The article below is from today's (May 25/06) sports section in the Ottawa Sun (it's a wire story from the Canadian Press) which is a mainstream daily tabloid. It's a respectful description of UFC 60 without any stupid reference to "barbarism" of "human cockfighting." Hopefully this is a sign that the days of reporting MMA events as a sideshow are approaching an end.
May 25, 2006
The legend vs. the champ
By CP (taken from the Ottawa Sun)
Gracie-Hughes showdown has potential to be UFC classic
The card pits one of mixed martial arts' legends against one of its most dominant champions.
And Saturday night, fans will find out whether 39-year-old submission artist Royce Gracie, who has seen limited action in recent years, can handle the raw power of 32-year-old welterweight champion Matt Hughes at the Staples Center in Los Angeles.
UFC 60: Hughes vs. Gracie (available on pay per view) marks the Ultimate Fighting Championship's second straight foray into California after a sellout in Anaheim in April.
Gracie's longevity is shown by the fact that he won UFC 1: The Beginning in 1993 and UFC 2: No Way Out in 1994. The Brazilian jiu-jitsu ace was unable to continue at UFC 3: The American Dream suffering the effects of a tough win over Kimo Leopoldo. But he returned three months later to defeat wrestling icon Dan "The Beast" Severn and win UFC 4: Revenge of the Warriors late in 1994.
In 1995, he made his last UFC appearance -- a 36-minute draw with Ken Shamrock in UFC 5: Return of the Beast.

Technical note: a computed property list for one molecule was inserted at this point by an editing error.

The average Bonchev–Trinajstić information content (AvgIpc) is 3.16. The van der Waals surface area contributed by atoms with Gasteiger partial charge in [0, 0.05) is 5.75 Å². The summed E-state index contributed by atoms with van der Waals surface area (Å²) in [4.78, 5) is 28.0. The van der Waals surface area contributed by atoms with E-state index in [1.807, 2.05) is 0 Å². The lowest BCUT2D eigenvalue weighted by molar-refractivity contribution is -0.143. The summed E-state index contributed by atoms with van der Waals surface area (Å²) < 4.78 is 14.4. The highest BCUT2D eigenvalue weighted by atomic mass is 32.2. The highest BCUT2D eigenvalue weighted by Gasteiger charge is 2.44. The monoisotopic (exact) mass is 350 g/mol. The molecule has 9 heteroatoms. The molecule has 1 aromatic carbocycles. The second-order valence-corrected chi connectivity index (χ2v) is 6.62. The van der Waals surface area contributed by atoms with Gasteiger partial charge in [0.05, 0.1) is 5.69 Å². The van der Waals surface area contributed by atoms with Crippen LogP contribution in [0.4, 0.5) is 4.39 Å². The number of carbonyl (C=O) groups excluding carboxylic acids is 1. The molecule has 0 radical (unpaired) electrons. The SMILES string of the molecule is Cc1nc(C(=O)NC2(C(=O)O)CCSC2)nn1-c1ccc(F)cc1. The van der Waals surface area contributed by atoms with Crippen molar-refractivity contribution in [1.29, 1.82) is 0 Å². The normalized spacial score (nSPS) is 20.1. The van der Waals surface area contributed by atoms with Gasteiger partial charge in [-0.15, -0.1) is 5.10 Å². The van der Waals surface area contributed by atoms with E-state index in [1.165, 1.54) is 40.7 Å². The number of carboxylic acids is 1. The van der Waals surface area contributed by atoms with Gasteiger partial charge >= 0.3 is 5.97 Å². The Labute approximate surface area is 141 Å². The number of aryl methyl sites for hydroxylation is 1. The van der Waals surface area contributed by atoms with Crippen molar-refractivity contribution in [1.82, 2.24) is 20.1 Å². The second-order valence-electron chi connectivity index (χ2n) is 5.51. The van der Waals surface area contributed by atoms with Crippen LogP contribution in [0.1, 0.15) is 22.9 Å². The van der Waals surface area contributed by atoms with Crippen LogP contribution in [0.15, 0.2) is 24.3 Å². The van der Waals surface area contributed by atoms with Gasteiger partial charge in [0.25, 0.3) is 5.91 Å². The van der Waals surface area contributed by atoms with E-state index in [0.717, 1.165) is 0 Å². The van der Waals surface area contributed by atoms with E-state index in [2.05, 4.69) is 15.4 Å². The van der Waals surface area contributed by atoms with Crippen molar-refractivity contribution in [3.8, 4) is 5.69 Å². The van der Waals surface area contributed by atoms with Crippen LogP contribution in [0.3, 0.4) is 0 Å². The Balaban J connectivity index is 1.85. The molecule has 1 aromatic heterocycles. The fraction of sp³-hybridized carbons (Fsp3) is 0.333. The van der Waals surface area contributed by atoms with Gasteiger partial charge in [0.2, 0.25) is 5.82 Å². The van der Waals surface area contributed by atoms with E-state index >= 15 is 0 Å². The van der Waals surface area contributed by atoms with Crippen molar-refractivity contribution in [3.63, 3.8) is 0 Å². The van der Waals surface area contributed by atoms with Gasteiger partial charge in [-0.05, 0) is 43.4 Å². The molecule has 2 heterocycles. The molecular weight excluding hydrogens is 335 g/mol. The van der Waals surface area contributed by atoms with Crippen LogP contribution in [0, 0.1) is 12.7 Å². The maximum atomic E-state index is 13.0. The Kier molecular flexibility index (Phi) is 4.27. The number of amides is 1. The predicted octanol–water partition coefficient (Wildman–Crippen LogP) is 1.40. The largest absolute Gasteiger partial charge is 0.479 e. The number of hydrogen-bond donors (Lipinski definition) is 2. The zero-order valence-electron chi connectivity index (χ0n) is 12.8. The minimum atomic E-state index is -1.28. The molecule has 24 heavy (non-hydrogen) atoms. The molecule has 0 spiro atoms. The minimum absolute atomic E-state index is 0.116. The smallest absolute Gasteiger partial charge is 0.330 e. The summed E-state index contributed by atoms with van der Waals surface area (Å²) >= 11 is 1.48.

The lanky Brazilian, who now calls California home, compiled an 11-1-1 record in two years in the UFC.
Eleven years and 54 pay per views later, Gracie (now 13-2-3) is back.
But times have changed. No longer do UFC fighters take on multiple opponents in one night -- Gracie dispatched three and four rivals, respectively, in winning UFC 1 and 2. Of course, each win lasted less than two minutes on average as he worked some nasty submission magic.
Plus, UFC fighters are well-rounded these days. The cream of the crop can punch, wrestle and pull off -- and defend -- submission moves.
In Gracie's era, the UFC had no rules and pitted wrestler against boxer, judo against jiu-jitsu.
If Gracie represents the past, Hughes is a plain-talking, pain-dealing star of the present.
He's a Midwest farm boy who calls reporters sir and values family and faith. But he's not averse to playing mind games with opponents -- or picking them up, slamming them into the ground and then carving them up with elbows to the face.
The former all-American wrestler also has a mixed martial arts record of 40-4-0 and has lost just one of his last 18 bouts (by submission to B.J. Penn at UFC 46: Supernatural in 2004).
An accomplished wrestler, Hughes knows little good can come from being on the ground with a submission specialist like Royce Gracie. But the 170-lb. champion is anything but awed by the UFC Hall of Famer.
"I think he's somewhat one-dimensional," Hughes said in an interview. "He's a ground fighter and a ground fighter only. The one thing he's got standup-wise (striking) is he's unorthodox ... I don't think he has any wrestling. I think his objective will be to try to drag me to the ground any way he can."